Carter probably did not realize how close to the truth he was. For students of American government, this last statement is more informative than the furor over "lust in the heart," because it underscores the press's propensity to give not the whole truth but of necessity only a portion of it. What it chooses to present are frequently the surface elements of election campaigns--the personal and sporting aspects--while it downplays candidates' and parties' stands on major public disputes.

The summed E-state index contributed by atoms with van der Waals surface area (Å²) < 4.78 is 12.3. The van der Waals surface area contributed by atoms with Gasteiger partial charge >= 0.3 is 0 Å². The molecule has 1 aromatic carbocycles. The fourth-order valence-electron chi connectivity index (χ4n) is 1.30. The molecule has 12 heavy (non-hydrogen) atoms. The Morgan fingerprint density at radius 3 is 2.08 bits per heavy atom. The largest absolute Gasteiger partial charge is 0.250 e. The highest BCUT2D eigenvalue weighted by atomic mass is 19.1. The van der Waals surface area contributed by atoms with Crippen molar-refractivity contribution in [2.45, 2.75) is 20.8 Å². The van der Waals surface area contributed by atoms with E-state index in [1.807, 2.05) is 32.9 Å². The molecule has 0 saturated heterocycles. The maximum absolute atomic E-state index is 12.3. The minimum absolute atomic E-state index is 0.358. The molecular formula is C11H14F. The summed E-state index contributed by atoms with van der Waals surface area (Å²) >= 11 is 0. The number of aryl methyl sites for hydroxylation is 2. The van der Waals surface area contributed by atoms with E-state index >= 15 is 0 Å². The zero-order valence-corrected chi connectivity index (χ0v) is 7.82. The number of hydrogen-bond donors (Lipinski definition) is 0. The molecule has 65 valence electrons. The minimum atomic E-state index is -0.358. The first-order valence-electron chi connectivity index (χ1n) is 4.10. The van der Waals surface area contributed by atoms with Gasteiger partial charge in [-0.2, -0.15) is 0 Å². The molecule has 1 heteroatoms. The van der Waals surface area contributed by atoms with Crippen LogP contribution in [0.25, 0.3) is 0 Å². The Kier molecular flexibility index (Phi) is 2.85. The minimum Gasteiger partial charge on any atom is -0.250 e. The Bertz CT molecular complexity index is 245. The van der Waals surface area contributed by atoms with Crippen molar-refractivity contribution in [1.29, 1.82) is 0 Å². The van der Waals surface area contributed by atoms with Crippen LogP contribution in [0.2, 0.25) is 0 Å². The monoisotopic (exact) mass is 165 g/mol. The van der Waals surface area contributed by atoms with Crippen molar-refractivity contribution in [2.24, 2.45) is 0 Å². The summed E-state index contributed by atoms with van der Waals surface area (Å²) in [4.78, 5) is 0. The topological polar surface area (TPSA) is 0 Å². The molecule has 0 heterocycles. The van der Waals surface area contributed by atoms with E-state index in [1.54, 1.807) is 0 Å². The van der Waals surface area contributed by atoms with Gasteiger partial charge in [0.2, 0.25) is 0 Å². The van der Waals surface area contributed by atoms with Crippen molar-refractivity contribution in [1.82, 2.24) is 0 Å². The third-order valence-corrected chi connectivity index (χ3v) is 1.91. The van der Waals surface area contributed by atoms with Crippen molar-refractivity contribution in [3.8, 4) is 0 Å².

In fact, many candidates and their staffs believe that the media should be used mainly to promote and advertise campaigns, not to inform or educate the electorate. If any law of politics is true, it is surely that unmanaged news is the politician's worst enemy. Campaign strategists work with three principles in mind: First, because they know that people lean heavily on television to learn about candidates, television exposure outranks substance in importance. Second, due to space and time constraints, television news shows "stories" that can be told in one or two minutes and that depict people doing something visually exciting. Finally, newscasters hate "talking heads"--speakers droning on and on about some complex issue. What they want, instead, are short, pithy statements--sound bites, professionals call them--that can be aired in 30 to 45 seconds. An example: While criticizing his opponent's allegedly soft stand on defense, Bush told audiences, "I wouldn't be surprised if [Dukakis] thought that a naval exercise is something you find in Jane Fonda's workbook."10 Short and to the point, the remark could easily be squeezed into any broadcast, however brief.